A lawyer once told me that “all’s well that ends” when it comes to litigation. As we enter year six of the investor litigation by American International Group, several Federal Home Loan Banks, and other large investors against Bank America’s Countrywide unit, the story just keeps getting better and better.
In a stunning revelation this week in NY State Supreme Court, attorney Kathy Patrick of Gibbs & Bruns revealed that “the Office of the Comptroller of the Currency gave Bank of America clearance to put Countrywide into bankruptcy if Countrywide’s liabilities threatened BofA’s existence,” reports Alison Frankel of the Reuters News and Insight service.
Her clients were told by BofA Chief Risk Officer Terry Laughlin in 2011 as they tried to come to terms on a settlement of investor claims that Countrywide breached representations and warranties about the underlying mortgage loans. To my knowledge, Patrick’s assertion – which was intended to support her argument that MBS investors risked getting much less than $8.5 billion for their put-back claims – is, if true, the first tangible indication that Bank of America ever did more than hypothesize bankruptcy for Countrywide.
In 2011, I wrote for Reuters about the possibility of using voluntary bankruptcy for all of Bank America, a la GM, to bring an end to the torment, “Is Bank America Preparing for Bankruptcy.”
Turns out that Bank America was in as dire condition as I claimed: “I don’t have any access to inside skinny, but what I see suggests to this investment banker that a restructuring may impend at Bank of America. In the event, that is good news in a sense that this continuing distraction to the financial markets will be headed for a final resolution.” Indeed, that was my last article for Reuters. I wonder why.
Earlier in 2011, I wrote “Uncertainty and indecision threaten Bank America and global markets”:
For the past several years, my firm has been arguing that restructuring is the only way to solve the problems facing the largest US banks — the top four institutions that exercise a de facto cartel over the US housing market. After years of earning what seemed to be supra normal returns from the “gain on sale” world of US mortgage originations, the large service banks are now drowning in the same sea of risk that once made them seem so profitable.
Suggestions to restructure zombie banks like Bank America are ridiculed by former Treasury Secretary and Robert Rubin minion Tim Geithner and his ilk because of supposed “systemic risk,” but such arguments reek of corruption. The real reason nobody wanted bankruptcy for Bank America’s Countrywide unit was because of the securities fraud that would be revealed by a thorough examination of the mortgage backed securities originated by Countrywide and other lenders. Geithner’s successor at Treasury, Jack Lew, is another Rubin minion who was parked at Citigroup during the bad old days under Sandy Weill.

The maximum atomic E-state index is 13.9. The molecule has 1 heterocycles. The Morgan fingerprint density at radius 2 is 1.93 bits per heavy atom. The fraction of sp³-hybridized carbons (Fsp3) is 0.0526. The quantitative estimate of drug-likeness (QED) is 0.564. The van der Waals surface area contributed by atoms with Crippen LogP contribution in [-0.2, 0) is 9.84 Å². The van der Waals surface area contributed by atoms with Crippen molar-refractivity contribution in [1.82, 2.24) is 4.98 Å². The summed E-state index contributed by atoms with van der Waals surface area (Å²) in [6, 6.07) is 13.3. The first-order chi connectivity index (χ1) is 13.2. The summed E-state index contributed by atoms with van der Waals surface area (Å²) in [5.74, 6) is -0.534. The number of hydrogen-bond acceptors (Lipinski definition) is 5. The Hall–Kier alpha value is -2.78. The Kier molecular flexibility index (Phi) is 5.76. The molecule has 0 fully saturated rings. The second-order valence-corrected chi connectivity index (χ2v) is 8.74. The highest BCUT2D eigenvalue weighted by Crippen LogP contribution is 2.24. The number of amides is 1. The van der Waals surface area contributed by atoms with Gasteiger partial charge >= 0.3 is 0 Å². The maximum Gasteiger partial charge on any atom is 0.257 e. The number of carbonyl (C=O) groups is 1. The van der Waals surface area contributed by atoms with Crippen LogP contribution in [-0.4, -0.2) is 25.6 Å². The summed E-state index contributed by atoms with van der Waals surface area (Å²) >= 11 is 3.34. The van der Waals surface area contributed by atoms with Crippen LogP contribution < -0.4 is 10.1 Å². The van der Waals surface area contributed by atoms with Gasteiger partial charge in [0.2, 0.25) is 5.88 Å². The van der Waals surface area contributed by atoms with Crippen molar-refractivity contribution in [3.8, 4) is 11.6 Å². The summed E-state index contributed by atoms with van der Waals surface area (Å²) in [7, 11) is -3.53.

Just go down the list of the top six universal banks in the US; all have some degree of exposure to old mortgage backed bonds that, for example, had multiple pledges of collateral. That is, a home mortgage might have been pledged as security on two or more different bond deals. This is why neither Geithner nor his nominal boss, Barack Obama, would not dare prosecute any of the heads of the largest commercial banks for securities fraud; for fear of what they would find inside Pandora’s Wall Street drop box.
Remember when Sen. John McCain (R-AZ) said he was going to go through the bad subprime loans “one at a time?” That was the end of the McCain presidency as far as Wall Street was concerned.
For years now, Obama, Geithner, New York State Governor Andrew Cuomo, and NY Attorney General Eric Schniederman have artfully done nothing to bring the real culprits behind the subprime crisis to justice. Thanks to professionals like Reuters’ Frankel, the Bank America Countrywide civil trial gives us some insights into the larger mess behind the scenes, inside hundreds of mortgage backed securities trusts that have nobody representing their interests. It’s not just consumers who were wronged in the housing bubble, but individual investors, union pension funds, and federally insured banks.
Both Uncle Sam and private investors bear the cost of the systematic malfeasance that was involved with some of the largest banks during the subprime boom. Jamie Dimon at JP Morgan, to take another example, faces similar issues with his Bear Stearns unit. And we’ll be reading about this mess it seems for years to come. But don’t hold your breath waiting for anybody in Washington or Albany, of either party, to bring the true intellectual authors of the subprime mess to justice.
Like the lawyer said, “all’s well that ends.”